Picking the Right Niche

During a Beyond Insurance class, Nick, a new producer from the Southeast, expressed his interest in making art museums his niche, citing his passion for art. However, when questioned about the number of art museums in his mid-sized town, he admitted there were only two, but emphasized there were nine within an hour's drive, aiming to connect with the curators of all nine of these establishments. While Nick's enthusiasm was admirable, Beyond Insurance advised him that nine potential leads were too few, and his chosen niche might be overly narrow for sustained success.

So, how do you go about picking the right niche? Here are five criteria to consider.

By carefully considering these criteria, you can pinpoint a niche that aligns with your strengths and interests while meeting the unique needs of your target clients. Remember, selecting a niche doesn't mean limiting yourself – it's about focusing your efforts to become the go-to expert in your chosen niche. So, take the leap, embrace your niche, and watch your insurance career soar to new heights.

  1. Quantity is important in choosing a niche. When you first decide on your niche, aim for a substantial number of potential clients within your chosen niche – think 50 to 75 as a minimum, but don't hesitate to go up to 100 or more. The greater the pool, the more opportunities you have, preventing the risk of relying on a handful of clients who may be content with their current insurance arrangements for years.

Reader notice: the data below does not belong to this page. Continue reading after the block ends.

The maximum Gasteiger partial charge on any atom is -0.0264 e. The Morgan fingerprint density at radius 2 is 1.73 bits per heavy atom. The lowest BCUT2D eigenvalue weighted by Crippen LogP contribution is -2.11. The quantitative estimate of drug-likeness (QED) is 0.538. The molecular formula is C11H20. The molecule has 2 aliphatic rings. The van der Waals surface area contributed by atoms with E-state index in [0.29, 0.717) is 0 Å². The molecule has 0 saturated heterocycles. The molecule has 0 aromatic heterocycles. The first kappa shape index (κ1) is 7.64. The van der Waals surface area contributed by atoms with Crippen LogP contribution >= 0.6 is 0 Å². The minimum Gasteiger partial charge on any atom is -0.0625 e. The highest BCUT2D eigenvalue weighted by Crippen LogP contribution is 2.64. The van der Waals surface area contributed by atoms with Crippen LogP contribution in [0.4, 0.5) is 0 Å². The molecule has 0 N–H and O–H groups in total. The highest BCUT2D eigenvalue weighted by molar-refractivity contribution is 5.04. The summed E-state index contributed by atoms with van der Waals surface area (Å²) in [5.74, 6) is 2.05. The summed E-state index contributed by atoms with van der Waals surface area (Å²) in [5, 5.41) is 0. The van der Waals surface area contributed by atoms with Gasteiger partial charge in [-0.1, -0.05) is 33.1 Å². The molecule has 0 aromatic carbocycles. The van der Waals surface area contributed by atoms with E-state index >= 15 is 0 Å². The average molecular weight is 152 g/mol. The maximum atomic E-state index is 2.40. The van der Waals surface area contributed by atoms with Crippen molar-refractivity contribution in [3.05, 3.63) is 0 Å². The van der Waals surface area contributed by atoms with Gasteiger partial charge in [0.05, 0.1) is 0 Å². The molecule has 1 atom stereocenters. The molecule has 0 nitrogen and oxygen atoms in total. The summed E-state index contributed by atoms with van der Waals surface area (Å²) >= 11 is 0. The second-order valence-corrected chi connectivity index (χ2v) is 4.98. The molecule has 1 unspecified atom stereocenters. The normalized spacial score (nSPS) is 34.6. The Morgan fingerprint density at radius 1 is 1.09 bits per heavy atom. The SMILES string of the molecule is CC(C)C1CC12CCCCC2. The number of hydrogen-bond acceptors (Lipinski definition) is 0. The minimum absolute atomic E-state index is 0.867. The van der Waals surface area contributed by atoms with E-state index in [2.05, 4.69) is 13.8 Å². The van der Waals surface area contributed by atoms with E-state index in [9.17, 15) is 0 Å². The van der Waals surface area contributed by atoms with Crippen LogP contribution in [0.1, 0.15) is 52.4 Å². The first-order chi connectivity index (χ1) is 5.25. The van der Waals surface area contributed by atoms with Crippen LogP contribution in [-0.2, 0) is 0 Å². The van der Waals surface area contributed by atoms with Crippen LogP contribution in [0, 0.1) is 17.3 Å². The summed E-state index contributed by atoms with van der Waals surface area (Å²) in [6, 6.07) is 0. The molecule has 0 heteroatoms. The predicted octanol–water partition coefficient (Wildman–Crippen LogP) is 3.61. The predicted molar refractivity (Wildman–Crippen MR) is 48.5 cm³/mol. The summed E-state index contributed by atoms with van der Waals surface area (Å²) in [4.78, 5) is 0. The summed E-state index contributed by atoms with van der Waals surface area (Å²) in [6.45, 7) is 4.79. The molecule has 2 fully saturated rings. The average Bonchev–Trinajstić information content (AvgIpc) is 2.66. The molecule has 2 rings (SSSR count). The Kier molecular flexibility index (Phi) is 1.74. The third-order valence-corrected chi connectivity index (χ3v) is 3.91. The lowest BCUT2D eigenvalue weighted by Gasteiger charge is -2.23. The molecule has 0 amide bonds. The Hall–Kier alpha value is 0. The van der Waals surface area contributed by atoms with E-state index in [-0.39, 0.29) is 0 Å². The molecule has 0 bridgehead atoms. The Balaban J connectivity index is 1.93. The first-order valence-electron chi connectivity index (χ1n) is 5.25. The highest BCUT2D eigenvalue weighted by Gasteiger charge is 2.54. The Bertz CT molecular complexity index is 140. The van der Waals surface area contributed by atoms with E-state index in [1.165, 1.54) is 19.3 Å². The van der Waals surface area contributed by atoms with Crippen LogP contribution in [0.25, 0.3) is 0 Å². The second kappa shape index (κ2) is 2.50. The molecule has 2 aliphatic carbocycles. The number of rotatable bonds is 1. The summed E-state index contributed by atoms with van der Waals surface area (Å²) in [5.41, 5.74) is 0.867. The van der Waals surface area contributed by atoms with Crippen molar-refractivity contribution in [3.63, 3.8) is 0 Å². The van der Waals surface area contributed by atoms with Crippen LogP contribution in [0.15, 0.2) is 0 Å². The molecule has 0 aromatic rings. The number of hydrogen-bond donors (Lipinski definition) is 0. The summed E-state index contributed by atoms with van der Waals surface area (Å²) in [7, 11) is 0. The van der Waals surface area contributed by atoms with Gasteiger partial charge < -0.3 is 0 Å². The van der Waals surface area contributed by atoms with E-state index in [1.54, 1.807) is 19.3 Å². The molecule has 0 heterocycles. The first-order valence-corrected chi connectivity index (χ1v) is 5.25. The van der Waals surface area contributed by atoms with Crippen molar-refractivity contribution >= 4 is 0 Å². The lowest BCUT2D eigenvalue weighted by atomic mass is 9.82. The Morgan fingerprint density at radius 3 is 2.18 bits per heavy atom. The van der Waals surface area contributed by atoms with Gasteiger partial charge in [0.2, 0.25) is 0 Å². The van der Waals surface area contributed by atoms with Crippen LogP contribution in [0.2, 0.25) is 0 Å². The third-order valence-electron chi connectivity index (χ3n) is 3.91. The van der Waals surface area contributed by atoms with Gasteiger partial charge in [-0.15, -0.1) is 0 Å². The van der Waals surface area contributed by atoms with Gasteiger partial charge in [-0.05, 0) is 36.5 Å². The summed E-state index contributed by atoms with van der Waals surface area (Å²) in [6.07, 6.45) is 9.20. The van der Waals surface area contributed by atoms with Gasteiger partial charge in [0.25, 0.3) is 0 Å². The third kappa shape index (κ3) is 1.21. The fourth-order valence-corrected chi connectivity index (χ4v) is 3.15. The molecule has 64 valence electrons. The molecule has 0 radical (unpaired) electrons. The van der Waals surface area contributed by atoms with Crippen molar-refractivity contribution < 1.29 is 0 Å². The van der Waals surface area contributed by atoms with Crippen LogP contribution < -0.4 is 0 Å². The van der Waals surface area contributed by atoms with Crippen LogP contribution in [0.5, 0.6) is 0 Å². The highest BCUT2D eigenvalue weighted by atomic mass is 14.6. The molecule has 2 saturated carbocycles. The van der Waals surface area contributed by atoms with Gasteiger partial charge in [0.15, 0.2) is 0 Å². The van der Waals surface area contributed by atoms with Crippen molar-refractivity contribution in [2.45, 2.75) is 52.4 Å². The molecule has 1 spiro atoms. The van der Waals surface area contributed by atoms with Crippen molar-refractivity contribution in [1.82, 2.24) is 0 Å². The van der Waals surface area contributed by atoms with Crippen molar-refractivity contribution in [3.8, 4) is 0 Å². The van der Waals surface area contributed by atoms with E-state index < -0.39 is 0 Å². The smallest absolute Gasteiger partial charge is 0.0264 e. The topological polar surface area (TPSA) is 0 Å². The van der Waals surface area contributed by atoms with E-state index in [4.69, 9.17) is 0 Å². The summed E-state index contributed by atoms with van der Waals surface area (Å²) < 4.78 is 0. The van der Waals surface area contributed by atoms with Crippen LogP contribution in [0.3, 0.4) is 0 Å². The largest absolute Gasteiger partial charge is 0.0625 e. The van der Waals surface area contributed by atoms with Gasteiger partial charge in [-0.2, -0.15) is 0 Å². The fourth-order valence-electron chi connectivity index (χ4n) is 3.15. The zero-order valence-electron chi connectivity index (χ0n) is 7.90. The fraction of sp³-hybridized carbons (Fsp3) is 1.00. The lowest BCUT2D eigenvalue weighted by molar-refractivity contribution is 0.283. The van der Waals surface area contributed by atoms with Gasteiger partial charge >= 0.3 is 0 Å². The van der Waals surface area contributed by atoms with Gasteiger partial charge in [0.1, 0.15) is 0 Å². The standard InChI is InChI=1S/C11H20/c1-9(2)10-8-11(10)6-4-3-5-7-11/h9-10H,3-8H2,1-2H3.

Allow the niche to unfold organically, observing how your efforts filter out and identifying what resonates best with you. Embrace the potential for geographic expansion, breaking free from self-imposed limitations to truly capitalize on your chosen niche's opportunities. If your chosen niche is too small, think of a related niche that you could also specialize in.

    For example, in Nick’s case, he could expand his niche by adding historical builds and monuments, cultural institutions and galleries, other types of museums (science, discovery), libraries and archives, and even historic homes and estates that serve as museums. All of these properties would need coverage for preservation, restoration, and liability. Nick could become an expert in the unique risks associated with maintaining and preserving these properties.

  2. Evaluate the obtainability of a list associated with your niche through NAICS codes and relevant associations. Delve deeper into these niches by actively participating in platforms like Meetup.com, LinkedIn, NextDoor, and Facebook groups, forums, and local events. Building relationships within these communities can be instrumental in establishing your expertise. 
  3. Ask yourself: Is it worth it? Consider your capacity to manage clients effectively and set a target that aligns with your goals. 
  4. Assess whether you or your agency possess a competitive advantage within the chosen niche. Leverage any unique strengths, whether it's your agency's affiliations, your personal industry background, or exclusive markets. Collaborate with experts within your agency to enhance your knowledge and rapidly become an authority in your chosen field.
  5. Evaluate whether the individuals within your chosen niche are enjoyable to work with, as building strong relationships is crucial in the insurance industry. Can you envision having coffee or lunch with them? 

Statistics show that the most successful producers specialize in a niche. Remember, you can still welcome one-off referrals while reaping the benefits of a focused and strategic approach. So, take the leap, explore your niche, and let your insurance career flourish.

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